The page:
The recent tax cuts have resulted in a major shift in market sentiment, with the bulls being in firm control. Finally, people are buying into the market and anticipating a turnaround with higher profits for companies to reinvest or pass on the profits, which may increase the purchasing power.
We looked at some small-cap stocks that appear interesting. However, we have taken into consideration the quality of earnings owing to various issues cropping up in small-cap stocks in the recent past. And hence, we have applied the following filters:
- Market Cap above 500 crore
- Earnings growth more than 20 per cent compounded for the last three years
- Price return more than 30 per cent (negative)
- Positive free cash flows (Cash flow from operations less capital expenditure) for the last three years
- Cash flow from operations divided by EBITDA greater than 50 per cent
An integrated design and engineering services company, Tata Elxsi focuses on a niche segment that is likely to gain significance in the coming years. Involved in providing engineering research & development services for automotive, broadcast and communication, the company has a strong business model, which has borne the brunt of industrial headwinds.
With the ongoing slowdown in passenger car sales (60 per cent of the company's FY19 revenue came from the auto sector), the management has recently said that the company is focusing on other segments in transportation and other verticals and the medical/healthcare segment, which are witnessing better growth.
Increasing use of technology in automobiles, rapid digitisation (4G and 5G), increasing demand for OTT (over the top) content on smartphones/televisions/tablets, digital airports (industrial design and visualisation segment) and internet of things are future drivers of the company's growth.
A fact to point out here is the percentage of revenues received from JLR (Tata Motors). JLR's contribution to the company's revenue was a massive 21 per cent in FY19 and this level of dependence on a company whose sales are falling in the U.S., Europe and China is a key risk for the company, going forward. Nevertheless, the management is reducing this dependence on JLR.
Bhansali Engineering Polymers
Incorporated in 1984, Bhansali Engineering Polymers is a petrochemical company involved in manufacturing ABS and SAN - raw materials used in automobiles, home appliances, telecommunications, etc. The company has two plants with a total installed capacity of 1.37 lakh tonnes per annum as of FY19.
The company claims to have a strategy in place to strengthen its vertically integrated business structure and increase its share further in the growing ABS markets across the globe. It intends to accomplish this by strengthening its marketing abilities and enhancing the quality of its products while simultaneously reducing costs through enhanced research and development. It believes the growth trajectory is positive as the global ABS capacity utilisation is currently standing at 90 per cent as against 70 per cent three years ago. However, some major risks for the company are foreign exchange fluctuations and changes in regulations, as the main raw material for manufacturing ABS is imported.
Coming to the financials, the company is debt-free and sales and earnings have increased over five years at a compounded 15 and 57 per cent, respectively. The company trades at a PE of 20 times - slightly below its five-year median of 22 times.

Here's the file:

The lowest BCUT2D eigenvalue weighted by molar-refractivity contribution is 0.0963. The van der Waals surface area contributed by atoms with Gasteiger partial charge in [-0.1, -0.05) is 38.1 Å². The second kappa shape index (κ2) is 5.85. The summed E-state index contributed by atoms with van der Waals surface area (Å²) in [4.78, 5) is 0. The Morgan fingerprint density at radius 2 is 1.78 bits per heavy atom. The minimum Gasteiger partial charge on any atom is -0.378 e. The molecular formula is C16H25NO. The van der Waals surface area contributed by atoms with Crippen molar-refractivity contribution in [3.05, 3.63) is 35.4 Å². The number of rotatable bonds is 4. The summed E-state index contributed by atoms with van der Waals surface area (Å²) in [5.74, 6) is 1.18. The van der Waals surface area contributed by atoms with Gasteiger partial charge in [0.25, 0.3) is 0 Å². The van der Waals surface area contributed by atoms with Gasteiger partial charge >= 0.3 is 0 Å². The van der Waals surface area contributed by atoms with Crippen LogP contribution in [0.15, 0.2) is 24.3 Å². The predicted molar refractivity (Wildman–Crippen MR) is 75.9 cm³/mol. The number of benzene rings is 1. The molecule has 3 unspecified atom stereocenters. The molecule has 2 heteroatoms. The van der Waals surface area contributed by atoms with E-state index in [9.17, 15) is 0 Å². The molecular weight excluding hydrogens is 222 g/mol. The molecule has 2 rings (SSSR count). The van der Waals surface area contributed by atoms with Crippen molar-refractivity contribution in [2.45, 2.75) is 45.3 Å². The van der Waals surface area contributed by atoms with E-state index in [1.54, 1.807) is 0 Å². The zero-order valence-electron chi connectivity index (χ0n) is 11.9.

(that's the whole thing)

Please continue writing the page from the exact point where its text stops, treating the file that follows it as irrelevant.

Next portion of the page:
Sharda Motor Industries
It is a manufacturer of motor vehicle parts, such as suspension, silencer, exhaust pipes, car seat frames, seat covers, etc. Backed by an experience of over three decades, the company boasts a rich clientele, including Mahindra & Mahindra (as per Crisil, the company is the exclusive supplier of front suspension systems), Hyundai and Maruti Suzuki, to name a few.
Its top three customers accounted for 75 per cent of revenue in FY19; however, it is trying to diversify its customer base and hence, its dependence on the top three customers has reduced slightly from FY18. Recently, it has entered into a 50:50 joint venture agreement with EET GmbH for producing BSVI-compliant, after-treatment exhaust systems required for commercial vehicles in India. In addition, its increasing spend on R&D has helped improve its production process, especially in line with BS-VI emission norms.
The company has generated positive cash flow from operations over the last five years. At the promoter level, it is undergoing restructuring to demerge its seating business and transfer all assets to a wholly-owned subsidiary. Its stock has corrected by around 46 per cent in the last one year and trades at a PE of 6.7 times - down from its five-year median PE of 15 times.
Of late, the Indian automobile industry has been in the limelight because of contradicting statements related to its slowdown. Having said so, the industry's importance cannot be denied because of its contribution as a whole to the country's GDP. Domestic automobile production increased at 6.96 per cent CAGR between FY13-19, with 30.92 million vehicles manufactured in the country in FY19. However, the start of FY20 has not been positive as the production dipped to 97 lakh units from April-August 2019 vs 1.09 crore units in the same period in 2018. In order to keep up with the growing demand, several automakers have started investing heavily in various segments of the industry during the last few months. The industry has attracted Foreign Direct Investment (FDI) worth US$ 21.38 billion during the period between April 2000 to March 2019, according to the data released by the Department for Promotion of Industry and Internal Trade (DPIIT)*.
Disclosure: The intent of the article is not to recommend any specific stocks. If you wish to invest in any of the above-mentioned securities, please do thorough research.